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Mechanisms One of the most practical aspects of organic chemistry is the study and application of chemical reactions. Due to the large number of reactants.

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Presentation on theme: "Mechanisms One of the most practical aspects of organic chemistry is the study and application of chemical reactions. Due to the large number of reactants."— Presentation transcript:

1 Mechanisms One of the most practical aspects of organic chemistry is the study and application of chemical reactions. Due to the large number of reactants that can be used, it is virtually impossible to memorize all possible reactions. Organic reactions are often organized into groups based on their mechanisms and the intermediates that are involved.

2 Mechanisms Mechanism: a step-by-step pathway from reactants to products that shows which bonds break, which bonds form and the order in which they happen includes structures of all reactants, intermediates and products and curved arrows showing the movement of electrons

3 Mechanisms Your success in this class depends in large part on learning the mechanisms of key reactions and applying these mechanisms to predict the products formed from starting materials you have not used before.

4 Mechanisms Halogenation of alkanes: alkane + halogen alkyl halide(s) + HX CH 4 (g) + Cl 2 (g) CH 3 Cl + CH 2 Cl 2 + CHCl 3 + CCl 4 + HCl  or h 

5 Mechanisms The halogenation of alkanes is a substitution reaction that occurs via a chain reaction mechanism. Substitution reaction: a reaction in which one atom substitutes for or replaces another atom In the chlorination of methane, a chlorine atom replaces a hydrogen atom.

6 Mechanisms Three types of steps occur in all chain reactions: Initiation: generates a reactive intermediate Reactive intermediate: a short-lived species that reacts as quickly as it is formed never present in high concentration

7 Mechanisms Three types of steps occur in all chain reactions: propagation reactive intermediate reacts with a stable molecule to form a new reactive intermediate and a new stable molecule continues until reactants are exhausted or reactive intermediate is destroyed termination side reaction that destroy the reactive intermediate slows or stops reaction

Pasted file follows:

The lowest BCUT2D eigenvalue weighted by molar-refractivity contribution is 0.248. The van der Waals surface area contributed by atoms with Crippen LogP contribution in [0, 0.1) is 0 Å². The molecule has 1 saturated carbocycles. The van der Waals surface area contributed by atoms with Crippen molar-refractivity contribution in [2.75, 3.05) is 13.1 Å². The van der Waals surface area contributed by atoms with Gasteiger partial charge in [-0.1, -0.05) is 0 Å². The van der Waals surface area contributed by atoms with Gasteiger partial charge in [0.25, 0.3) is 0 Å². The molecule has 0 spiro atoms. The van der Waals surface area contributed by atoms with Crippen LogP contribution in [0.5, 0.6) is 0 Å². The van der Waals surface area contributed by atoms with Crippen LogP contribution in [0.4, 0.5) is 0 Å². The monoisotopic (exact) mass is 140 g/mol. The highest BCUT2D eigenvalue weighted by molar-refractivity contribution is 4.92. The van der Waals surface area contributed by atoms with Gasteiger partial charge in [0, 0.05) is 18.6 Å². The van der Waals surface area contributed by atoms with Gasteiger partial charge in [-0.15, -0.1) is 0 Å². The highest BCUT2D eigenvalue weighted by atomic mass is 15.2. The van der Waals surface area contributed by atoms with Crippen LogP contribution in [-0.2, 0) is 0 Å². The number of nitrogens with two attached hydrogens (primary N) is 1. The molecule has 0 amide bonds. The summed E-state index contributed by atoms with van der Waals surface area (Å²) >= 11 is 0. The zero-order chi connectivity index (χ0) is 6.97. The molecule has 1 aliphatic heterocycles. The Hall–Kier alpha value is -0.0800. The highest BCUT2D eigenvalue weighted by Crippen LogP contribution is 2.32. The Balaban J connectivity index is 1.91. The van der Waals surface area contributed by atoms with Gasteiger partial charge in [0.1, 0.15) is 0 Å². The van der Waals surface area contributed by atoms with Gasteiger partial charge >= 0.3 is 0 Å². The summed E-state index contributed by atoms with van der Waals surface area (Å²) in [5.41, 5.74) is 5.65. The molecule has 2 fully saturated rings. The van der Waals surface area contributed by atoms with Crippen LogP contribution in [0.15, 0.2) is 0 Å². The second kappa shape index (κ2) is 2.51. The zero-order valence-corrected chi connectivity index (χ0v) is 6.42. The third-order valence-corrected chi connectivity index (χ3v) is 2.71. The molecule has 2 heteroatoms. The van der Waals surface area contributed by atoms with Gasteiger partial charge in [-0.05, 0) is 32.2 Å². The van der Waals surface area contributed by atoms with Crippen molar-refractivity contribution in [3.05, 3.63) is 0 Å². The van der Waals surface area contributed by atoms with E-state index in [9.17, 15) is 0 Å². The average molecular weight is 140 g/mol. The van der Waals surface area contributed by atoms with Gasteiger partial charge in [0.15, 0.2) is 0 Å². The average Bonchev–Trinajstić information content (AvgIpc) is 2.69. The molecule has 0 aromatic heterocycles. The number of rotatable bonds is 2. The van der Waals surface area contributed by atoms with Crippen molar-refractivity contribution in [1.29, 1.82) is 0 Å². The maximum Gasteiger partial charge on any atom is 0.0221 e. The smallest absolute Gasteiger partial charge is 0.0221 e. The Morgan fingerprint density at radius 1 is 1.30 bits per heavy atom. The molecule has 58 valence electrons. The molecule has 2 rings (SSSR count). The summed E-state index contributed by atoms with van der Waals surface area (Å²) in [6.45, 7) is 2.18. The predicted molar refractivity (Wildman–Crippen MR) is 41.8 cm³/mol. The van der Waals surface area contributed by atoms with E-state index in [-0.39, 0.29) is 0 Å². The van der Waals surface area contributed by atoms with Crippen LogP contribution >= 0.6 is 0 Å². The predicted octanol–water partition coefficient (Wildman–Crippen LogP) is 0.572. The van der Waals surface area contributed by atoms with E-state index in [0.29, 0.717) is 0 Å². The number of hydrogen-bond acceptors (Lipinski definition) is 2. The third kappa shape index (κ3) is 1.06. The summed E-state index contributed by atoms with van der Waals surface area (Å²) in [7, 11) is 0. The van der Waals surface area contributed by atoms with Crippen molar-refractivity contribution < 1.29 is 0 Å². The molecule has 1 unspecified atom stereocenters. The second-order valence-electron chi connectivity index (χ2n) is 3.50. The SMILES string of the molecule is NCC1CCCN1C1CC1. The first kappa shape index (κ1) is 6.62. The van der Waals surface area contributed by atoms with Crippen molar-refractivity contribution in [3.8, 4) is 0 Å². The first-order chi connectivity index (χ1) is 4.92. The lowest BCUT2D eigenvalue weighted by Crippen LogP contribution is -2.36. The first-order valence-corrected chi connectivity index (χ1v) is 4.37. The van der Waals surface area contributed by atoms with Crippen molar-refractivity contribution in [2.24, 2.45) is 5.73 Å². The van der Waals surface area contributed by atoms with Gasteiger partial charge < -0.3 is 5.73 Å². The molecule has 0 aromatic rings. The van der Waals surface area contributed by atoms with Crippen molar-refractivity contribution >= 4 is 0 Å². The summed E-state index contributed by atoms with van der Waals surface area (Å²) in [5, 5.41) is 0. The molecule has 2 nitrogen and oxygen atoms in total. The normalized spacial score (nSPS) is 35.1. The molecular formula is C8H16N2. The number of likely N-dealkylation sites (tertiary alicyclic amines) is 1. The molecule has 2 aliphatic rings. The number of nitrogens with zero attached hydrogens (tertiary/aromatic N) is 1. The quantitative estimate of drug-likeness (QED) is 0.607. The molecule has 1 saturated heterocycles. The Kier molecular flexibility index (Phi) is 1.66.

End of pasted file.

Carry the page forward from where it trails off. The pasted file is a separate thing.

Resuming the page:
8 Mechanisms Chlorination of Methane (Mechanism) Initiation: Chlorine absorbs h  generating two free radicals. Use half arrows to show movement of one electron.

9 Mechanisms Free radical a reactive intermediate with one or more unpaired electrons also called a radical electron deficient (doesn’t have octet)

10 Mechanisms Chlorination of Methane (Mechanism) cont. Propagation: First propagation step: Chlorine radical collides with a methane molecule and abstracts a hydrogen atom

11 Mechanisms Chlorination of Methane (Mechanism) cont. Second Propagation step: methyl radical reacts with chlorine molecule, generating product and another reactive species The new chlorine radical continues the chain by abstracting another hydrogen atom from methane, etc.

12 Mechanisms Chlorination of Methane (Mechanism) con’t. Termination: Any reaction that produces fewer reactive intermediates than it uses will slow or stop the reaction:

13 Mechanisms More possible termination reactions:

14 Thermodynamics Information about chemical reactions is obtained using thermodynamics and kinetics. Thermodynamics: used to study the stability of reactants and products predicts which compounds are favored by the equilibrium

15 Thermodynamics For an equilibrium reaction: a A + b B c C + d D  G o = -RTlnK c Spontaneous reaction (favors products): K c > 1  G = neg Nonspontaneous reaction (favors reactants): K c < 1  G = pos